Working with schools Our outreach in schools involves working with pupils and staff to encourage a greater understanding of the natural world, together with an increasing need to emphasise energy reduction and waste recycling. We create school gardens and outdoor classrooms to teach about food growing and composting and we conduct school assemblies and term time activities around the topics of energy reduction and recycling programmes. In addition, we encourage local pupils to connect with their surroundings by offering workshops on local social and natural history. Working with Hillingdon Borough’s Council Waste Division, Groundwork is running a Zero Waste programme for schools in the area, with the aim of establishing eight hub schools, each of which would commit to sending no general waste to landfill. The idea is to reduce consumption, re-use waste materials, recycle and compost food leftovers. Hub schools are responsible for promoting Zero Waste with neighbouring schools and within the wider community that the schools reach. Groundwork provides a lead co-ordinator that can offer a tailor made service to enable the school to deliver a successful Zero Waste programme within the curriculum, on campus and out in the community. Usually championed by an enthusiastic group of students, Zero Waste encourages a series of practical actions such as using long lasting drinks bottles or plastic boxes to hold sandwiches instead of throw away cartons or cling film. All food waste goes into the wormeries or compost bins; all packaging waste is recycled. Pupils are instructed to turn lights off and use power down devices on the school computers. The list goes on and the young people share their new knowledge with their families, thereby encouraging positive environmental behaviour both at home and school.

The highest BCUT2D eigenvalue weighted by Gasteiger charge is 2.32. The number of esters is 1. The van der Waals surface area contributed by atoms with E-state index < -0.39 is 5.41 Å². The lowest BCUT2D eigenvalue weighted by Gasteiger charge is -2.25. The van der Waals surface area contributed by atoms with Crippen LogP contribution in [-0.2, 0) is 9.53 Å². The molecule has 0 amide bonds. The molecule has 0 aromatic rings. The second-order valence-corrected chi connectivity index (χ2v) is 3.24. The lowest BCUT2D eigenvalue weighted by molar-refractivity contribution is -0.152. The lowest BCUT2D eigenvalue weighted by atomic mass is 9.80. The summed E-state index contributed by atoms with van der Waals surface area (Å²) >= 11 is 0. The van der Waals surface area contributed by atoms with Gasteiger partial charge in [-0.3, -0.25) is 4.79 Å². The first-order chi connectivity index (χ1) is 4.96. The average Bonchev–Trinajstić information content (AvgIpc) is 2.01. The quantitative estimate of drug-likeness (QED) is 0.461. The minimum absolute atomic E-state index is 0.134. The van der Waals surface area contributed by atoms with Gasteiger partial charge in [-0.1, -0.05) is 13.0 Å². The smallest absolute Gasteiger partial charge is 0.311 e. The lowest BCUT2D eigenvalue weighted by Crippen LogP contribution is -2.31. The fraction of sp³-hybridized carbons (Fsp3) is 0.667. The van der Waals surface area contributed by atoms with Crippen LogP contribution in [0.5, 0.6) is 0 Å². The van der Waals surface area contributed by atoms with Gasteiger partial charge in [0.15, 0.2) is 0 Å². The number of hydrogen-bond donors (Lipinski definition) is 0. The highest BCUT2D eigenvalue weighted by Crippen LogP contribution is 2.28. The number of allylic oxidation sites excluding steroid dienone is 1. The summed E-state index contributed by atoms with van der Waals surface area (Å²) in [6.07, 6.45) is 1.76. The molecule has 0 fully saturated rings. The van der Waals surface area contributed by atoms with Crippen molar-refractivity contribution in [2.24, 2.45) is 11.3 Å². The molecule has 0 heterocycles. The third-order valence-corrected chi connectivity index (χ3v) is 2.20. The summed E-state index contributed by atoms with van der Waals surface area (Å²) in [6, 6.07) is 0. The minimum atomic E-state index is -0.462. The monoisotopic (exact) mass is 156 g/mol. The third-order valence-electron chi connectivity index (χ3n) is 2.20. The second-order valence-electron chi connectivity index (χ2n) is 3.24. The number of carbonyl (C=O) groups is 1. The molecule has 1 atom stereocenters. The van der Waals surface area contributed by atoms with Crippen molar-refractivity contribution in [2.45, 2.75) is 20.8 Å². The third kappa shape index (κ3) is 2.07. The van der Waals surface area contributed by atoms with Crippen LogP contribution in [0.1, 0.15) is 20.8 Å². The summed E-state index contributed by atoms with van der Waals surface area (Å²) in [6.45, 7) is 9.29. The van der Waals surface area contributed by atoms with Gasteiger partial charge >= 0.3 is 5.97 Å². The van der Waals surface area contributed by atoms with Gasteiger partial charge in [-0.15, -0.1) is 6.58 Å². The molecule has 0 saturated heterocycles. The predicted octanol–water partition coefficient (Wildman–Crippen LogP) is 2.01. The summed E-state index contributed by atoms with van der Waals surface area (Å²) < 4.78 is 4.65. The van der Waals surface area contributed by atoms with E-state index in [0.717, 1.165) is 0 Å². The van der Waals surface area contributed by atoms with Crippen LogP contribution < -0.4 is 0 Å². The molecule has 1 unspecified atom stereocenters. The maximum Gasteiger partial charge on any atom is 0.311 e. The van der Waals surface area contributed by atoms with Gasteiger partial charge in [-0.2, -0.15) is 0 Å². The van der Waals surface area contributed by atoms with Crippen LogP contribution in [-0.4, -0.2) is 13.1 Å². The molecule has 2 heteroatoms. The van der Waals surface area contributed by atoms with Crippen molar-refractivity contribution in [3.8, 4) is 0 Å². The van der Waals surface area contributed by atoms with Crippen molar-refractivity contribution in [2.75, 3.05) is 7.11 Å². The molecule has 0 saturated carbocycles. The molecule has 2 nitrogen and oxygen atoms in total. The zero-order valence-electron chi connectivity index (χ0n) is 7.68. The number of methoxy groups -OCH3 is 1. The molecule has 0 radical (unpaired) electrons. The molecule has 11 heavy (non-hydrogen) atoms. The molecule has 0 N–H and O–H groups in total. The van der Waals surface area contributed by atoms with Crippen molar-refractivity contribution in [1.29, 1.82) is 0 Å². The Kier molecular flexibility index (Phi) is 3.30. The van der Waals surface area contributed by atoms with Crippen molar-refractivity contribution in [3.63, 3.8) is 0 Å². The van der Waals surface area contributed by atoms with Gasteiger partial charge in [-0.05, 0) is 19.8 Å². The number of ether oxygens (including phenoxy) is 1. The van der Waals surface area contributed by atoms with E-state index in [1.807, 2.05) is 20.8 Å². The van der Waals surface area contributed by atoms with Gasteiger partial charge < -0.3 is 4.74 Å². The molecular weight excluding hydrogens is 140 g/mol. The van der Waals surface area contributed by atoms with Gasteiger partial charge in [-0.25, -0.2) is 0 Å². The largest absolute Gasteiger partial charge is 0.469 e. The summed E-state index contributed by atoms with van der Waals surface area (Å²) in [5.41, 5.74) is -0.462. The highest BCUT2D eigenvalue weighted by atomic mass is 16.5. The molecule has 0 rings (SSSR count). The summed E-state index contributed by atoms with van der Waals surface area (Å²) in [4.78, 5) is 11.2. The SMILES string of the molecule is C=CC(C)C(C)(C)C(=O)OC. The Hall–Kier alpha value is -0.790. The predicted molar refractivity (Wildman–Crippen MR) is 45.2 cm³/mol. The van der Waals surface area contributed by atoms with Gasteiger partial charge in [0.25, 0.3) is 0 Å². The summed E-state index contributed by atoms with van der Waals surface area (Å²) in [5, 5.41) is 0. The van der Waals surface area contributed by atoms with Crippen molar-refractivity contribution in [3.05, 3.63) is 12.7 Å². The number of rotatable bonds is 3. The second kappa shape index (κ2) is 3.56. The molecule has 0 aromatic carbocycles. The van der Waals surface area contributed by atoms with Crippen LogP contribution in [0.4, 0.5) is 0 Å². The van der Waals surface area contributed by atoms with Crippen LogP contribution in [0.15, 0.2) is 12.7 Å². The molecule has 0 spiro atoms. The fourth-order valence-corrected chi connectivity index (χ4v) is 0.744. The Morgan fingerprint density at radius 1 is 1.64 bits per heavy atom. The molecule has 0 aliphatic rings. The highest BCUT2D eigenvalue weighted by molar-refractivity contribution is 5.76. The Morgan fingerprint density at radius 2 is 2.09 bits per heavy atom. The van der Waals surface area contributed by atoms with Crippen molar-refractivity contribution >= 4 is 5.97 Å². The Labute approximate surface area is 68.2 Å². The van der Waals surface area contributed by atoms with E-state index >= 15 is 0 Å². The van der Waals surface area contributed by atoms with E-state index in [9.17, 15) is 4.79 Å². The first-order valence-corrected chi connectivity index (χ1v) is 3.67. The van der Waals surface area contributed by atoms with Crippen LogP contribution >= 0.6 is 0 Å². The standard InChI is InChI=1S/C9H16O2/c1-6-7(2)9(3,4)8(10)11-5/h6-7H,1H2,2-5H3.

Impact Involved 4,000 schools in environmental and sustainable education programmes Trained 1,780 teachers in environmental and sustainable education activities for pupils